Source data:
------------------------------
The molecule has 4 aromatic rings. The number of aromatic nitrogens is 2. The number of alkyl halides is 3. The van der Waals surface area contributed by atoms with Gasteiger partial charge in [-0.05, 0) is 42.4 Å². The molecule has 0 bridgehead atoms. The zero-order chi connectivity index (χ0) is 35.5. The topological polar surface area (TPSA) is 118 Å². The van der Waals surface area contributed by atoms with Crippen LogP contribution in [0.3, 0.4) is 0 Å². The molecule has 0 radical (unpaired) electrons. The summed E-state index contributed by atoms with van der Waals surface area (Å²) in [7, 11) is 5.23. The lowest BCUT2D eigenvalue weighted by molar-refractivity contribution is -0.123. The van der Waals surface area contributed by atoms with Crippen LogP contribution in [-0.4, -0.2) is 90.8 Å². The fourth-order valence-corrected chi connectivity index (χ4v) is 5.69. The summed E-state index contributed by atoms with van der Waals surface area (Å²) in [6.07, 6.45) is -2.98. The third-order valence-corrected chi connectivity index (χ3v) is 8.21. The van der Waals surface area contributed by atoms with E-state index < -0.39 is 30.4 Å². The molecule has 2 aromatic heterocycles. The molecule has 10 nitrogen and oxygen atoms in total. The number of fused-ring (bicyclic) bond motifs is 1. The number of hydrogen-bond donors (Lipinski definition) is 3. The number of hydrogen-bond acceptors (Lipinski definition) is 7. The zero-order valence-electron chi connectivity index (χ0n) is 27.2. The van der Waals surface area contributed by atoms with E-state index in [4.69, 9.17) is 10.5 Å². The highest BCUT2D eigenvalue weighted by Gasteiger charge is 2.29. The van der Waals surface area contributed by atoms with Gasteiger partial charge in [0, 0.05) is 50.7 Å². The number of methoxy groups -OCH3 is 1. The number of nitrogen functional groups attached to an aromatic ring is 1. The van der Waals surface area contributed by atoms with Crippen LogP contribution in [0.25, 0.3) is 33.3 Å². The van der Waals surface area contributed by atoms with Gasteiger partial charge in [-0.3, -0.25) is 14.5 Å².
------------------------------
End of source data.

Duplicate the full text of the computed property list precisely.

The molecule has 4 aromatic rings. The number of aromatic nitrogens is 2. The number of alkyl halides is 3. The van der Waals surface area contributed by atoms with Gasteiger partial charge in [-0.05, 0) is 42.4 Å². The molecule has 0 bridgehead atoms. The zero-order chi connectivity index (χ0) is 35.5. The topological polar surface area (TPSA) is 118 Å². The van der Waals surface area contributed by atoms with Crippen LogP contribution in [0.3, 0.4) is 0 Å². The molecule has 0 radical (unpaired) electrons. The summed E-state index contributed by atoms with van der Waals surface area (Å²) in [7, 11) is 5.23. The lowest BCUT2D eigenvalue weighted by molar-refractivity contribution is -0.123. The van der Waals surface area contributed by atoms with Crippen LogP contribution in [-0.4, -0.2) is 90.8 Å². The fourth-order valence-corrected chi connectivity index (χ4v) is 5.69. The summed E-state index contributed by atoms with van der Waals surface area (Å²) in [6.07, 6.45) is -2.98. The third-order valence-corrected chi connectivity index (χ3v) is 8.21. The van der Waals surface area contributed by atoms with E-state index < -0.39 is 30.4 Å². The molecule has 2 aromatic heterocycles. The molecule has 10 nitrogen and oxygen atoms in total. The number of fused-ring (bicyclic) bond motifs is 1. The number of hydrogen-bond donors (Lipinski definition) is 3. The number of hydrogen-bond acceptors (Lipinski definition) is 7. The zero-order valence-electron chi connectivity index (χ0n) is 27.2. The van der Waals surface area contributed by atoms with E-state index in [4.69, 9.17) is 10.5 Å². The highest BCUT2D eigenvalue weighted by Gasteiger charge is 2.29. The van der Waals surface area contributed by atoms with Gasteiger partial charge in [0, 0.05) is 50.7 Å². The number of methoxy groups -OCH3 is 1. The number of nitrogen functional groups attached to an aromatic ring is 1. The van der Waals surface area contributed by atoms with Crippen LogP contribution in [0.25, 0.3) is 33.3 Å². The van der Waals surface area contributed by atoms with Gasteiger partial charge in [-0.3, -0.25) is 14.5 Å².